2008 report warned of threat to highway

July 6, 2012

From the print edition

Driving north out of San José on one of the country’s most important highways, the road suddenly narrows and steel trusses appear on both sides of the asphalt and down the center of the street. Two Bailey bridges were opened on General Cañas Highway on Tuesday, after a large sinkhole opened up on the route last week.

The Roadway Safety Council (CONAVI) backtracked on earlier estimates that repairing the drainage system below the General Cañas Highway (or Route 1) would take three weeks. Now transit officials can only give a rough guess that the repairs will take “months.”

The pit, now four meters deep and nine meters wide, appeared in front of the Plaza Los Arcos in Ciudad Cariari, northwest of San José, several minutes from the Juan Santamaría International Airport. The turmoil that followed caused accidents, traffic jams and missed flights. By Tuesday, traffic flow returned to normal. 

However, repairing the underlying damage will not be simple.

The Public Works and Transport Ministry (MOPT) and CONAVI could not decide how many months the repairs would take, although they assumed it would be done by the end of the year. Construction workers have begun the preliminary steps of installing a larger drainage system below the highway, MOPT said in a press release. After the work is finished, Bailey bridges will be placed on the opposite lanes of the highway so that the entire system can be remodeled and upgraded.

José Luis Salas, executive director of CONAVI, told the daily La Nación, “We could be talking about months.”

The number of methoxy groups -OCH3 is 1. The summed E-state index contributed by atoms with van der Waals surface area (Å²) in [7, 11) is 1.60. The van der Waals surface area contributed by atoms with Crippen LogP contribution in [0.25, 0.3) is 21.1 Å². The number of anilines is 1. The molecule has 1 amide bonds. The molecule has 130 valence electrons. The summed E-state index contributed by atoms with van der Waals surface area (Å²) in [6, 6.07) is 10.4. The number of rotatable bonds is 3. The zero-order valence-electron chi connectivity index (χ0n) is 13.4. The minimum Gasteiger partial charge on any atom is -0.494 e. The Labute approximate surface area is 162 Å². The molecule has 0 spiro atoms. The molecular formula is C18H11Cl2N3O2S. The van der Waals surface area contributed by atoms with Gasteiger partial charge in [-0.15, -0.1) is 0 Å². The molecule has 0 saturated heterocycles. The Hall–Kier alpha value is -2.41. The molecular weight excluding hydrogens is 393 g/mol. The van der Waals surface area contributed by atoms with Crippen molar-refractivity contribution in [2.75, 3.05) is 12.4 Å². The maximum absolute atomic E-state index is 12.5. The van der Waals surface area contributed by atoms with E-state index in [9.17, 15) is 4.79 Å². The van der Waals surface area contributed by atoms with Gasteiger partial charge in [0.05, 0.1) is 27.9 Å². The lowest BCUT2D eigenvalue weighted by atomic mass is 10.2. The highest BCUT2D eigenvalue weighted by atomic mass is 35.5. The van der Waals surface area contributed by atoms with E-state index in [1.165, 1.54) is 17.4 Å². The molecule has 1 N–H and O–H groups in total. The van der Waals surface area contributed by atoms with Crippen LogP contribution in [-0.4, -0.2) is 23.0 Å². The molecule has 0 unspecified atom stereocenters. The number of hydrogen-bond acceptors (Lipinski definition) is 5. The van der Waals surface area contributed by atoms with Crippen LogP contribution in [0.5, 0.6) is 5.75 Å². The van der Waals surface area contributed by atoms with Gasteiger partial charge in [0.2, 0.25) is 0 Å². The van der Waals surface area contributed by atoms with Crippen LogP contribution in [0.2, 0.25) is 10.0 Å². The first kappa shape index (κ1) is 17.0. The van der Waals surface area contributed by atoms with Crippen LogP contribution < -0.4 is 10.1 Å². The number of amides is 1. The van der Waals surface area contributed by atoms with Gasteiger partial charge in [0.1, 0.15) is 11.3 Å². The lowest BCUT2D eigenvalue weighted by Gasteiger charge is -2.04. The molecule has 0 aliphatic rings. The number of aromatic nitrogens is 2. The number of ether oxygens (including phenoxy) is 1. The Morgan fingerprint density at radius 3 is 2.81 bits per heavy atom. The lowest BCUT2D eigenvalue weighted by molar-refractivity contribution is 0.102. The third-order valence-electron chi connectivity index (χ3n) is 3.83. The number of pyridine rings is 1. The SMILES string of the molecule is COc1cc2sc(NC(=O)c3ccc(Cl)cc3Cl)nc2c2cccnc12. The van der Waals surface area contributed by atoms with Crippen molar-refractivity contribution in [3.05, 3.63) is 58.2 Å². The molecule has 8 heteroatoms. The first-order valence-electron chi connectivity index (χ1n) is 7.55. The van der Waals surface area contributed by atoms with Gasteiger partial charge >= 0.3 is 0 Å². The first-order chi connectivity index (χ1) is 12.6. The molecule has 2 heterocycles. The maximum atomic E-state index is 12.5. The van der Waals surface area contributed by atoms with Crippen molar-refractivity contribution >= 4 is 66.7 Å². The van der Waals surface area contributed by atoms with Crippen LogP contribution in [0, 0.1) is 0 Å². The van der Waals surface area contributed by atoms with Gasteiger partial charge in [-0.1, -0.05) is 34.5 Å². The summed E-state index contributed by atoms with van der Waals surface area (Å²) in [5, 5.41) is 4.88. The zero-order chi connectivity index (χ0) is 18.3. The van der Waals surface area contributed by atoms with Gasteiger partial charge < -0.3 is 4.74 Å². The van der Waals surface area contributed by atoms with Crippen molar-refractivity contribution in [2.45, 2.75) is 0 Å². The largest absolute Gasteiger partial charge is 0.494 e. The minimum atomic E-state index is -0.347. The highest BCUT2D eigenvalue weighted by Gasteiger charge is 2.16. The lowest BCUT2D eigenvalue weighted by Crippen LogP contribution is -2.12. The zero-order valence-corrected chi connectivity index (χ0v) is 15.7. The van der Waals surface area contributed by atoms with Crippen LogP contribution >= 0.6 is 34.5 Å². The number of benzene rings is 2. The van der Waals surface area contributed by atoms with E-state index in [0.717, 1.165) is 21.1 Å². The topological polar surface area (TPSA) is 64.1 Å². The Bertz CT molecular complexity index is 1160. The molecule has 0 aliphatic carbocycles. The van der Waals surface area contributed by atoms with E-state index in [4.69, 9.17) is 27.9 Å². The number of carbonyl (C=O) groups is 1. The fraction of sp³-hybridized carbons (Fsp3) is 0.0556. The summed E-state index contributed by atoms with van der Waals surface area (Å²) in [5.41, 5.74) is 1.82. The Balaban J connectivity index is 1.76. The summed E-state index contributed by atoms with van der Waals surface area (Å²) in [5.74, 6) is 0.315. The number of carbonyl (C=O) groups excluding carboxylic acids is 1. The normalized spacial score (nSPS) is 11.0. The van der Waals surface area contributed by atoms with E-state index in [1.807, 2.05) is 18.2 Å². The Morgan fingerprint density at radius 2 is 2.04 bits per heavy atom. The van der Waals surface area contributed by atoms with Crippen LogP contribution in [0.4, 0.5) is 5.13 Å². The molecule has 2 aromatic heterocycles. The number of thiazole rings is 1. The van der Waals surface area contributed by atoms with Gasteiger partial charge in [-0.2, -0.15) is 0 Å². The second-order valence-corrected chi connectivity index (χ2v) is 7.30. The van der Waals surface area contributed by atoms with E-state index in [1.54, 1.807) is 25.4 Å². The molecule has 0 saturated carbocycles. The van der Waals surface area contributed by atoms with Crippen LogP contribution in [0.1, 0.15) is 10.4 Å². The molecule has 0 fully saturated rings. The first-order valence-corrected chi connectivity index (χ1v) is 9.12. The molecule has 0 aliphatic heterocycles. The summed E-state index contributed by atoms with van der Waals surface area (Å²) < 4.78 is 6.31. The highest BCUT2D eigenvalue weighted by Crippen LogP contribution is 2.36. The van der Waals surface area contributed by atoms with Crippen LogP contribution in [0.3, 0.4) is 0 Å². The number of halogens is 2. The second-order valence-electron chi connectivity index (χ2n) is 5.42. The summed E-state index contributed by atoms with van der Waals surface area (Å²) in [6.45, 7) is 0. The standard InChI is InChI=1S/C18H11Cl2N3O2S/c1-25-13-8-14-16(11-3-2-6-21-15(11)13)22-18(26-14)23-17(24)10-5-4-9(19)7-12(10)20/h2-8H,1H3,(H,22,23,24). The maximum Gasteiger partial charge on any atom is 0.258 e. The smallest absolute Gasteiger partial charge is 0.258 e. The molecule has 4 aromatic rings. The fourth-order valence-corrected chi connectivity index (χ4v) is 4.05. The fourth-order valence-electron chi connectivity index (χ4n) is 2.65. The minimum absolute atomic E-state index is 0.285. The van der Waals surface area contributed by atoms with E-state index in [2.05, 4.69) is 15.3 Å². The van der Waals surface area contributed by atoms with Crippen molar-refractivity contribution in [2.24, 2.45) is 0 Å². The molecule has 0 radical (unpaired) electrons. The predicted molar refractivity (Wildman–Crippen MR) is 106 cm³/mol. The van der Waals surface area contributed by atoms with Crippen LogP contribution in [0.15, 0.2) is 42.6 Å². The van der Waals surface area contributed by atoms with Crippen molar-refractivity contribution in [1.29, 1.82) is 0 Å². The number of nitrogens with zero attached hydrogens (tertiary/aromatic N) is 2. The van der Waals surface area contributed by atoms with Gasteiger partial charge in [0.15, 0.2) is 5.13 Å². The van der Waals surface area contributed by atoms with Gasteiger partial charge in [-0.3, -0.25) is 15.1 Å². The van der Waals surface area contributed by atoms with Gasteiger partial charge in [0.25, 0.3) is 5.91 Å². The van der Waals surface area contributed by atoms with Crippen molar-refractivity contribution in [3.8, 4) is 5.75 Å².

CONAVI engineer Cristian Vargas told crhoy.com, “We can’t say if it’ll take more or less than six months.”

Sinkhole Predicted

A report Wednesday in the daily La Nación showed that the damage that occurred under the highway had been predicted four years earlier. In 2008, according to La Nación, a lawyer warned the Heredia Municipal Council that the road could be washed out. The information was based on a study commissioned by a local landowner. 

The lawyer said the study warned that a tree trunk could fall into the La Guaria ravine, which flows under the highway, and block the drainage system, causing a collapse of the highway. That is exactly what happened last week.

The Heredia Municipal Council alerted CONAVI, but according to officials, they never received a response. CONAVI’s Salas responded that his department has conducted routine checkups along the highway. 

Other studies by the Costa Rican Water and Sewer Institute and the University of Costa Rica’s National Laboratory of Materials and Structural Models concluded that urban growth in Heredia and lack of care caused the collapse of the storm drains.

Through the decades, the northern province of Heredia converted its expanse of coffee plantations into residences and businesses. Rainfall in central Heredia flows out of the newly urbanized area and into the La Guaria. During heavy downpours, the ravine becomes overwhelmed by storm water, and the weak drainage system is put at risk. 

News station Telenoticias Channel 7 reported that the Bailey bridges on General Cañas cost 150 million ($300,000). The news report, citing CONAVI data, noted that Costa Rica has more than a kilometer of Bailey bridges installed in the country. Telenoticias concluded that the bridges, intended to be a temporary fix, remain in 80 different locations in the country.  

The sinkhole area will be closed 10 p.m-5 a.m. every day until repairs are completed.

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